Athletics: Andy Butchart targets the European championships after recovering from broken foot

Injured Andy Butchart “ahead of schedule” but in no big rush to recover for Europeans.
02 May 2018
by:   Connor Craig-Jackson

Scottish distance runner Andy Butchart continues to gain momentum in his quick rise back from the abyss.

While the 26-year-old should have been all set to fight for medals on the Gold Coast, thriving under his new coaching base in San Diego alongside girlfriend and 800m star Lynsey Sharp.


However, the pair were soon made to feel “like the whole world had just dropped” as what seemed to be a minor niggle picked up in a race was revealed to be a broken foot, forcing him out of Commonwealth picture altogether.

It was perhaps the most devastating moment in the Olympic and World finalist’s whole career and something that neither he, or anyone else, had ever expected to happen.

“When I ran the race I felt my foot break,” said Butchart “so instantly I was like ‘where’s my coach?’ and I found him and said ‘coach I’ve broke my foot’, but he just said ‘nah honestly it’ll be fine’ because I’d never had any issues with injury before.

“So everyone after that was also saying ‘Oh, you’ve not broken your foot you’re fine it’s just a sprain or some cartilage damage’, so in my head I was thinking ‘Oh it’s fine I’ll just have one or two weeks off and be back running again’.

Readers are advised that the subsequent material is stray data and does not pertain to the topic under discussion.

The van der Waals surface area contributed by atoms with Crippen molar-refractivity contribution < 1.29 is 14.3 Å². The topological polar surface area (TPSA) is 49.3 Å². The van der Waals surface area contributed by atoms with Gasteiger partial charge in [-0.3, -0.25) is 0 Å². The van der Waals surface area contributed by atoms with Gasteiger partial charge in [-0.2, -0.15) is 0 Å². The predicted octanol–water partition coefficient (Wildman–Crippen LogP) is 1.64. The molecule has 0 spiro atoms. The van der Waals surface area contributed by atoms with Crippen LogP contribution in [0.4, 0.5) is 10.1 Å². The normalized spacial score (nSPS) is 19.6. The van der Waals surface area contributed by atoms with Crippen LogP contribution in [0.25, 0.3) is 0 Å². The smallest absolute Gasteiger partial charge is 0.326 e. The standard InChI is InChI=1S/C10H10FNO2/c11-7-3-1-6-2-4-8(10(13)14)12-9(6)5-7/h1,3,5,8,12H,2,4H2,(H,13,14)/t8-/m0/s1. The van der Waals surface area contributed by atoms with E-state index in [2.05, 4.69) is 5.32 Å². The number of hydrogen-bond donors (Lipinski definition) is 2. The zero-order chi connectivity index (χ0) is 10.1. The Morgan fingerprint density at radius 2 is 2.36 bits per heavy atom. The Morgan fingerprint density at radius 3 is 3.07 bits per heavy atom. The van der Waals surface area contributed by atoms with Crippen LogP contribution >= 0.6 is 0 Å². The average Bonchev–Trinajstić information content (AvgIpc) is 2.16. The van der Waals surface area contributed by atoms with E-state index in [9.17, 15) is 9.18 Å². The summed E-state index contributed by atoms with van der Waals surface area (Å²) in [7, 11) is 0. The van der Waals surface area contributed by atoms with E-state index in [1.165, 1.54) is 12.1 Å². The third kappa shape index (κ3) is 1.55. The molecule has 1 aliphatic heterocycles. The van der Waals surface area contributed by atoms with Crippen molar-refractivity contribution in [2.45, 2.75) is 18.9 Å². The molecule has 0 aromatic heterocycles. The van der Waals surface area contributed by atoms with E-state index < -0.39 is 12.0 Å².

“(when I was told about the injury) It felt like the whole world just dropped for me and then I started to get upset and then Lynsey got upset as well, but then you realise that there’s no point in crying about it and you have to get on with it because it’s just one of those things and I just wanted to get on with it and start my rehab as soon as I could.”

Now the Scot is ready to quite literally take his first few steps back onto the track, as he returns to his home in San Diego hungrier than ever, after more than two months of not being able to run.

It isn’t particularly clear, even to Andy, what it will take to once again storm into the world’s top ten distance runners, but the aim of gracing the European stage for the first time in his career is very much alive.

“We’re definitely ahead of schedule to where we should be,” claims Butchart “last year Dina Asher-Smith had an injury around the same time as me and also went to the same surgery and of course she then came back for British Champs and went on to get a world medal.

“Obviously she runs a lot different to me, she’s a sprinter who’s on the track for 11 seconds whereas I’m on it for half an hour. But I’m going in the right direction and hoping that in the Summer we can salvage the season. If it means that I have to run low key races then that’s fine, so European Championships is definitely the aim.”

With Butchart now all-but set for a quick return, the injury now simply looks to be the latest of many learning curves he has experience in his short career so far.

In the beginning he was, in his own words, “just like any other kid” who wanted partake in sports purely for the enjoyment of it.